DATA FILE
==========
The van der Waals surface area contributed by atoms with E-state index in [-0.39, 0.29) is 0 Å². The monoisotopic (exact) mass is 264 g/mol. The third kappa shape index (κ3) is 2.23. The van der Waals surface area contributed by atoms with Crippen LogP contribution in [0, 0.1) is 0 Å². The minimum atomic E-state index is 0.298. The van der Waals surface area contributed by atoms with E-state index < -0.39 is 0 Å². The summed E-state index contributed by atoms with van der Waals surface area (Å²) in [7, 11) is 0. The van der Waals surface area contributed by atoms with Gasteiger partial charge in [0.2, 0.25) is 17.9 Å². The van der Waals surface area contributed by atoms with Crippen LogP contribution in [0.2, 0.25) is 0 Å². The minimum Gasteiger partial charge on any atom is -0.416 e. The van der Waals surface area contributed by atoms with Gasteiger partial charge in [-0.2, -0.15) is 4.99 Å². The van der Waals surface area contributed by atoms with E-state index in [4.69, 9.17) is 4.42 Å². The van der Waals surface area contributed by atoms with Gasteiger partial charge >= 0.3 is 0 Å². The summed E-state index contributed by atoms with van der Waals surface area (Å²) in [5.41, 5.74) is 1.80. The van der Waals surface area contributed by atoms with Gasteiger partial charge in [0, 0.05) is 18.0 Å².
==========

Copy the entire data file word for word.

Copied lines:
The van der Waals surface area contributed by atoms with E-state index in [-0.39, 0.29) is 0 Å². The monoisotopic (exact) mass is 264 g/mol. The third kappa shape index (κ3) is 2.23. The van der Waals surface area contributed by atoms with Crippen LogP contribution in [0, 0.1) is 0 Å². The minimum atomic E-state index is 0.298. The van der Waals surface area contributed by atoms with E-state index < -0.39 is 0 Å². The summed E-state index contributed by atoms with van der Waals surface area (Å²) in [7, 11) is 0. The van der Waals surface area contributed by atoms with Gasteiger partial charge in [0.2, 0.25) is 17.9 Å². The van der Waals surface area contributed by atoms with Crippen LogP contribution in [0.2, 0.25) is 0 Å². The minimum Gasteiger partial charge on any atom is -0.416 e. The van der Waals surface area contributed by atoms with Gasteiger partial charge in [-0.2, -0.15) is 4.99 Å². The van der Waals surface area contributed by atoms with E-state index in [4.69, 9.17) is 4.42 Å². The van der Waals surface area contributed by atoms with Gasteiger partial charge >= 0.3 is 0 Å². The summed E-state index contributed by atoms with van der Waals surface area (Å²) in [5.41, 5.74) is 1.80. The van der Waals surface area contributed by atoms with Gasteiger partial charge in [0, 0.05) is 18.0 Å².